The problem you have is that if you are always fully invested in shares, you will never have any spare cash to invest in any bargains when they present themselves. You will either have to accept that you have no money to invest, or sell some of your existing holdings, which you probably won’t want to do.

These opportunities to pick up bargains don’t come up every day, but they are still quite common. Indeed in the last few years we have seen the markets fall quite substantially on many occasions due to various world events. As a result of this even the most profitable and well-run companies see their share price dragged down, and there is a perfect opportunity to pick up some bargains.

There are also other occasions when certain sectors fall out of favour for whatever reason, and as a result certain companies see their share price fall to well below their true market valuation. In other words they trade on very low earnings multiples in comparison to recent years.

So the point is that you need to have some spare cash in your trading account to take advantage. You don’t want to throw your money into the markets when the markets are buoyant because there is always the chance that you are investing at the top of the market.

You’re much better off having more cash to invest when the markets are falling. It’s often said that the best time to invest is when everyone else is selling, and this is generally true. It’s not always easy to catch the bottom of course, but one good strategy is to invest in stages so that you can always invest some more if the share price continues to fall. As long as you investing in solid long-term growth companies that are trading on low multiples, this should be a very profitable long-term strategy.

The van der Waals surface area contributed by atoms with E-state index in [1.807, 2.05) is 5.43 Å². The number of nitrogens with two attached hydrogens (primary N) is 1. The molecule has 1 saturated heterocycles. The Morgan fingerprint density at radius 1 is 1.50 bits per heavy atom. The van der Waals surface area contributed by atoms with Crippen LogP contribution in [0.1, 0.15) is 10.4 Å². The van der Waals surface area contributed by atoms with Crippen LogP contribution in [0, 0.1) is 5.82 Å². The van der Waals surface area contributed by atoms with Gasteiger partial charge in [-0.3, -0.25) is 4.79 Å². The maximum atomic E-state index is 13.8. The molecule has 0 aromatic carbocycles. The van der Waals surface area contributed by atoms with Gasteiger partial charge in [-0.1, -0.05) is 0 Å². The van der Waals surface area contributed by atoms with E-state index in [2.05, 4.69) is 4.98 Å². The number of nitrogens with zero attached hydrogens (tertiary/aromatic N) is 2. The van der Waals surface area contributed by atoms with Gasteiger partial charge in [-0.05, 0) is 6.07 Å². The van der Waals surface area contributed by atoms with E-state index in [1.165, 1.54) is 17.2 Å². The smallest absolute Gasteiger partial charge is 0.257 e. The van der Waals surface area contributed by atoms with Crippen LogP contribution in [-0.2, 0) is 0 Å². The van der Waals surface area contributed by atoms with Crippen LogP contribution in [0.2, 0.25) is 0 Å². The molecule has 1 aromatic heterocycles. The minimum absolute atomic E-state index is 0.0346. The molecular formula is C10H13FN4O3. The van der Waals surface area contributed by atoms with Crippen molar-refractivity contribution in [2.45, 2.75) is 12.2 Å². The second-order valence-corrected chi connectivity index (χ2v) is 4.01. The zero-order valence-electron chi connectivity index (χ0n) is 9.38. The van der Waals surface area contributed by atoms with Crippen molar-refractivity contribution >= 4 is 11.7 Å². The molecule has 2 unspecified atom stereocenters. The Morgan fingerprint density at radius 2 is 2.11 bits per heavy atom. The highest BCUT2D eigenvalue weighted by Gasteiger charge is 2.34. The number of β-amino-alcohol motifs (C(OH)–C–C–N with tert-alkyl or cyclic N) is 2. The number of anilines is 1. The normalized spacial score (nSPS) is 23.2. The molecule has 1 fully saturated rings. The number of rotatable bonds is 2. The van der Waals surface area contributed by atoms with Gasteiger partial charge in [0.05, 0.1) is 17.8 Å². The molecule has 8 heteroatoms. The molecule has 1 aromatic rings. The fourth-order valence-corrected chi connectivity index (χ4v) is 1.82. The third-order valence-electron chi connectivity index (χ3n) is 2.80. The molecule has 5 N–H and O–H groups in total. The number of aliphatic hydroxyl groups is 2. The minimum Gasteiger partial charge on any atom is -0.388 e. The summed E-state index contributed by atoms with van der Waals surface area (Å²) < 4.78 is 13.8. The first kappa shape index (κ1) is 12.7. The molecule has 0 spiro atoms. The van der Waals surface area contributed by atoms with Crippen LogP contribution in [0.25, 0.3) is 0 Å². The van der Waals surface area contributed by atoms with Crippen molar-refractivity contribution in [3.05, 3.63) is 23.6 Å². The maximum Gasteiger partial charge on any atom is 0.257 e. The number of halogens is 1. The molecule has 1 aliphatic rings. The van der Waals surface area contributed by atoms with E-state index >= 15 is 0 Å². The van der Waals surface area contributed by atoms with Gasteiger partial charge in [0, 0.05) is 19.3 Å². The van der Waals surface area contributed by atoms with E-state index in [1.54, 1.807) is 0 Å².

However the point is that you need money to invest in the first place, which is why you should always have some spare cash in your account ready and waiting. The only time you should be fully invested is when the wider market really seems to have bottomed out, like when the Dow Jones fell below 7000 last year because then you can invest in pretty much any half-decent company and expect to make some very healthy long-term returns.

Article Source: Articles Engine

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A lot of people start investing in stocks because they are naturally drawn to the idea of making money. For that reason they will often do their research in order to find or two really promising companies that they can put their money in to in order to make big returns. However this is very often a flawed strategy.

It’s all too easy to be excited about young start-up companies because if they come good in future years, they could easily double, treble or quadruple your money. However the reality is that most of these ‘jam tomorrow’ companies will never make it big. Some will remain very small companies whilst others will simply run out of money and go bust. So as an investor you will often find that your long-term investment makes no money at all or it ends up being completely worthless if the companies you invest in go under.

This is why it’s not generally a good idea to put your money into just a small handful of companies. Okay you may see huge returns if one of them develops into a large and hugely profitable company, or is taken over by a larger competitor, but you may also lose a huge chunk of your capital in the more likely scenario that they don’t make it.